|Not ‘white power’, apparently, but the military salute of the Templars|
So what should our attitude be toward “bad” Islam, which one might conveniently call the “I” word, a term embracing terrorism; intolerance and active persecution of other religions; inequality and mistreatment of women; imposition of extreme sharia law without recourse to a democratic judicial process and opposition to freedom of expression?
1. There is no point in ordinary people holding or propagating any opinion about it, because there is nothing we can do about except direct our votes in our own countries’ elections to the parties with the best policy on the matter, assuming we hold an opinion on what constitutes ‘best policy’.
2. The West, past and present, including its Christianity, is so irredeemably wicked that we have forfeited any right to make a judgment about any other system or culture. This is a little like chopping off the branch on which we sit.
3. Radical cultural relativism. No system is any better or worse than any other, and if “I” word proponents do things differently from the way we do, then that is their business and none of ours, and it is arrogant for us to think otherwise. Fine as long as both sides get a voice.
4. Patience. Eventually everyone, including “I” word supporters, will come around to seeing that liberal, pluralist democracy and some sort of market economy is best, but they have to come to that decision for themselves, and though it might take decades or centuries, there is nothing we can do to hurry up the process, and it is always counterproductive if we try.
5. Respect for democracy. Muslims, given the opportunity, sometimes give the majority vote to (what seem to us) repressive, militaristic and illiberal parties, as happened in Gaza and seems to be happening as an outcome of the so-called Arab Spring. We may need to allow democracy to self-destruct in other countries; but we have a responsibility to preserve it in our own and a right to make decisions accordingly. This may require refusing admission to a group that either has a history of not assimilating or holds an undemocratic or aggressive article of faith with evident sincerity. In the US they expect assimilation, and by and large they get it. In the spirit of Ellis Island, they still welcome and open their hearts to Muslim or any other immigrants who wish to embrace secular and free political principles, while alert to the possibility of failures outweighing success stories.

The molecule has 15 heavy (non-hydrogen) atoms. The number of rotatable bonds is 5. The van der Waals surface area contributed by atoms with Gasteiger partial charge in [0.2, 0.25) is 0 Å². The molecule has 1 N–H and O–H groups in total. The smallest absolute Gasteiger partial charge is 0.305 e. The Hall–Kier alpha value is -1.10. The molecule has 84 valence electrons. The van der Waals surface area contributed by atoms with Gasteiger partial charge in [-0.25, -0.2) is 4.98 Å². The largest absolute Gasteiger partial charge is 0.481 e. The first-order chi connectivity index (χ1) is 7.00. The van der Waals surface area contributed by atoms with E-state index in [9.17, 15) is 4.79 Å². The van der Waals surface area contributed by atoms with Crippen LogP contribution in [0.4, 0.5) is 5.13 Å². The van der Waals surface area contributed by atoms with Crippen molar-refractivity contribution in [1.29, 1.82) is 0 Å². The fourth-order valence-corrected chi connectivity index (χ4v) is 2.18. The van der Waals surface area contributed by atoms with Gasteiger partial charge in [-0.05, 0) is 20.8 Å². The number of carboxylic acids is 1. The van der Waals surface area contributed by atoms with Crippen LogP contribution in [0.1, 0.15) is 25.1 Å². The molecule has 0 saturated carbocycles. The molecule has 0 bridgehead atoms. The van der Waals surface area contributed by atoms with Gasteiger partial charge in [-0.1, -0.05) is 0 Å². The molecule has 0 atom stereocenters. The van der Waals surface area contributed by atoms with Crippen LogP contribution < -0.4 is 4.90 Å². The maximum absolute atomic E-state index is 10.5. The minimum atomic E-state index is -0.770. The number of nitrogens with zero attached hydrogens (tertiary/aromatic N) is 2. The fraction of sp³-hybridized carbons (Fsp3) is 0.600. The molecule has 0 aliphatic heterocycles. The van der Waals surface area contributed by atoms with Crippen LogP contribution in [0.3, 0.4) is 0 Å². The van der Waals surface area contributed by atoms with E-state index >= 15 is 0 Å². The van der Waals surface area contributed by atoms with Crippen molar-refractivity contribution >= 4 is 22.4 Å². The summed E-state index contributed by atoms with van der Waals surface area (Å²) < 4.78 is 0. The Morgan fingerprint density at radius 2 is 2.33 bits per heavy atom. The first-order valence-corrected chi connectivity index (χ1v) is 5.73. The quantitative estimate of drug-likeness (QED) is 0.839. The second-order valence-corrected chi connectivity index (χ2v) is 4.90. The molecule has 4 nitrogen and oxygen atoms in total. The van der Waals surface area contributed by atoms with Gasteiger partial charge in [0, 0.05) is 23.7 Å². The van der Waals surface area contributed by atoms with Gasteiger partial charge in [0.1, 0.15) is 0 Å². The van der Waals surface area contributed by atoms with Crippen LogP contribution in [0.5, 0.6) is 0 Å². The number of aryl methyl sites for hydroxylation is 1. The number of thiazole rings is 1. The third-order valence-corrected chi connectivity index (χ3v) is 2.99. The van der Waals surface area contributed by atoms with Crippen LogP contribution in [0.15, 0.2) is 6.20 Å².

6. Military intervention. It is possible that the mostly detestable governments in Iraq and Afghanistan will survive, and evolve into something viable and acceptable (just as the Seoul regime in South Korea, originally scarcely better than communism in the North, emerged eventually as a liberal and prosperous democracy), but that looks very unlikely at the moment. When a society consistently violates the underpinning principles of international law and justice, do we have a right or a responsibility to intervene and to what extent? Libya represents a partial success story, perhaps, and Syria is, of course, ongoing.
7. Perhaps we just have to face the fact that appalling things go on under strict I-regimes, but take the attitude that they are none of the West’s business, and all that Western countries can do is protect themselves through measures such as screening of immigrants and airline security, and let them all go to hell in a handbasket. An attractive proposition perhaps but completely unworkable because we’re all addicted to oil.
8. As far as possible, maintain friendly relations, both for our own economic benefit and in order to exert discreet pressure for incremental human rights improvements. Precisely our position with China. Time will tell.
9.Write to or email offending governments, or support human rights advocacy groups which are doing so. George Smiley called this ‘jumping up and down and calling it ‘progress’. However, better this than Breivik’s ultimate solution.
It is perhaps not without significance however that the media feeding frenzy surrounding the court in Oslo has had a curious and disturbing spin off. The Norwegian anti-immigrant organization ‘Stop the Islamisation of Norway’ (SIAN) received several donations – up to $9000, it would seem – and more members signed up after the terror trial began this week.
As Hannibal Lecter once remarked “We live in a primitive time, don’t we?”